A. L. Lamberg, A Horologist in Our Midst
In the mid-twentieth century the town of Fillmore had a resident who not only was a horologist, but also a polymath. Before you run to look these $2 words up, Fillmore had a watch maker who had other interests as well. So who was this person? A. E. “Al” Lamberg.
Al was born in 1890 in Redwing, Minnesota, to Swedish immigrants. When he registered for the draft in 1917, he gave his profession as “musician”, employed by the Jack Hoskins Traveling Show. He went on to serve in France and when he returned from France his rank was given as “Band Sergeant.”
He returned to Minnesota and by 1920 he had trained as a watchmaker. In 1921 he married Glenna Hays and shortly thereafter moved to Fillmore.
Lamberg shop at 346 1/2 Central Avenue
He opened his first shop at 346 1/2 Central Avenue, but his interests were not limited to watch maker and being a jeweler. He became the director of the Fillmore City Band. As a member of Fillmore’s Veteran’s Service Club, he helped stage “Buddies” for Armistice Day 1927 and wrote an overture, “The Spirit of ‘17” for it. According to the Fillmore Herald, “The overture by Al Lamberg is worth the price of admission and Fillmore is proud to have such a distinguished personage as a composer in the city. His masterpiece is of the soldier boy, the battle fields, the heart aches and sorrows of the war, and the joy of returning.” We wish we had a copy of this in our collection.
Fillmore City Band c 1925. Al Lamberg, director, is just to the left of the bass drum
In time he moved his shop to 461 Sespe on the ground floor of the Masonic Building. This was not only his jeweler’s shop, it was also a lending library. It was a forerunner of the “Little Free Libraries” that are found around Fillmore today.
Mysterious things were going on in the back of the shop. Lamberg was fascinated with the history of timekeeping. Being a craftsman, he began to build models of ancient timepieces. These were displayed for the first time at City Hall during the 1946 Fillmore Frontier Festival. He later had an “Ancient Timekeeper’s Studio” people could visit.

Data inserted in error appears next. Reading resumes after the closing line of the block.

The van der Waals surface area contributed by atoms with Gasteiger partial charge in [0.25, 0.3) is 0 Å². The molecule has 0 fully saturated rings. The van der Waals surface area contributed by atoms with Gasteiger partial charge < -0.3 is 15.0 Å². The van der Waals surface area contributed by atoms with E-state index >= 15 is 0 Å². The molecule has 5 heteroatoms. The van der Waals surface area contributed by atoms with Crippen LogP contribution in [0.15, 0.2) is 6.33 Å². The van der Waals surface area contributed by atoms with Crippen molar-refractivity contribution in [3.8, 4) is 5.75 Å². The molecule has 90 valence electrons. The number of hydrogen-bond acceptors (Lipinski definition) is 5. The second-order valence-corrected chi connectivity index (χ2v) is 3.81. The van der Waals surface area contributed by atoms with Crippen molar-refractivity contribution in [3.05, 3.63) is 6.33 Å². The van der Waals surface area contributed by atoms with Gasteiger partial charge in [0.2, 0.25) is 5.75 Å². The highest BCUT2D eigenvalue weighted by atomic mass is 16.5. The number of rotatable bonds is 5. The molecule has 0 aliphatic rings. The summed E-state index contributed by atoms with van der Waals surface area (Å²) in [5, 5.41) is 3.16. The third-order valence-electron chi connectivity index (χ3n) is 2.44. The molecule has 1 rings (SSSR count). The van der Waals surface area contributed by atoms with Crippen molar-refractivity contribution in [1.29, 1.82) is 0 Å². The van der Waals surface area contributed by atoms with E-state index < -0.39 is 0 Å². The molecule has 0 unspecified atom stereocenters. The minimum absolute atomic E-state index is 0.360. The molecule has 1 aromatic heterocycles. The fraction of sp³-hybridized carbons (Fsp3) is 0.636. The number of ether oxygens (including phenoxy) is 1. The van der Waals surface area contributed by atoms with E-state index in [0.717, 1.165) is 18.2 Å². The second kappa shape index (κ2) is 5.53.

Lamberg Shop at 461 Sespe, note the lending library just inside the door on the left
Al Lamberg was not just making models of timepieces. He was building clocks. With Glen Mosbarger doing the wood carving, he created the “Sespe”, an electric clock, in both floor and table models. The unique thing about the clock was that the dial and hands are made so that time could be read either in 12 hour or 24-hour time at a glance. In 1946 he applied for and received both US and Canadian patents on the clock, but it was never put into production.
Al Lamberg passed away in 1956 after a long illness. He had been a member of the Veteran’s of Foreign Wars, American Legion, Rotary and Masons. He was an involved member of the community.
Al Lamberg at work in his shop
In 1972 when the Museum first opened, the collection was given to the Museum where it was on display for many years. Unfortunately, like many other things, much of the collection was damaged or destroyed in the 1994 Northridge earthquake. In the collection was a table model of the “Sespe” clock which we are hoping to soon have restored. You can see some of the other items in the collection on display in the Docent’s Cabinet in the Southern Pacific Depot at the Museum.
Al Lamberg was proud of being a horologist – and with his other interests he was also a true polymath.